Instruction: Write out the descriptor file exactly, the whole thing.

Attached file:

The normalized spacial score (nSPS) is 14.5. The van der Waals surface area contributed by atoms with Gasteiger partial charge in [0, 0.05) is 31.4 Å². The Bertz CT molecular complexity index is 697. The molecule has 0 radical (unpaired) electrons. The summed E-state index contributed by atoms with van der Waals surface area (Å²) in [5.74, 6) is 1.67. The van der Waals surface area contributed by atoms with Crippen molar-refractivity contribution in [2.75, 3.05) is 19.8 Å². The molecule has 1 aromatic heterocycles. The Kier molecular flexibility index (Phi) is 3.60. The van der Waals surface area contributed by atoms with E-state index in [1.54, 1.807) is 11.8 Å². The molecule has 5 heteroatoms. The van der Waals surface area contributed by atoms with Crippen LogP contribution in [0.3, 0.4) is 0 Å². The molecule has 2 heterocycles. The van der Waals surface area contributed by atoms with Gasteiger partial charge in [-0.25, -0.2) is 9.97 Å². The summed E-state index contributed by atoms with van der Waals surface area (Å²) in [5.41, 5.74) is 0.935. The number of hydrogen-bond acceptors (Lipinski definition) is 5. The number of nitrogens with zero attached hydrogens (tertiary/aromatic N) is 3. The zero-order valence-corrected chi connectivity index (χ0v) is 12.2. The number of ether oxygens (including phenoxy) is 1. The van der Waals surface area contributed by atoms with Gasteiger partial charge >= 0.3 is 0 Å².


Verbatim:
The normalized spacial score (nSPS) is 14.5. The van der Waals surface area contributed by atoms with Gasteiger partial charge in [0, 0.05) is 31.4 Å². The Bertz CT molecular complexity index is 697. The molecule has 0 radical (unpaired) electrons. The summed E-state index contributed by atoms with van der Waals surface area (Å²) in [5.74, 6) is 1.67. The van der Waals surface area contributed by atoms with Crippen molar-refractivity contribution in [2.75, 3.05) is 19.8 Å². The molecule has 1 aromatic heterocycles. The Kier molecular flexibility index (Phi) is 3.60. The van der Waals surface area contributed by atoms with E-state index in [1.54, 1.807) is 11.8 Å². The molecule has 5 heteroatoms. The van der Waals surface area contributed by atoms with Crippen LogP contribution in [0.3, 0.4) is 0 Å². The molecule has 2 heterocycles. The van der Waals surface area contributed by atoms with Gasteiger partial charge in [-0.25, -0.2) is 9.97 Å². The summed E-state index contributed by atoms with van der Waals surface area (Å²) in [5.41, 5.74) is 0.935. The number of hydrogen-bond acceptors (Lipinski definition) is 5. The number of nitrogens with zero attached hydrogens (tertiary/aromatic N) is 3. The zero-order valence-corrected chi connectivity index (χ0v) is 12.2. The number of ether oxygens (including phenoxy) is 1. The van der Waals surface area contributed by atoms with Gasteiger partial charge >= 0.3 is 0 Å².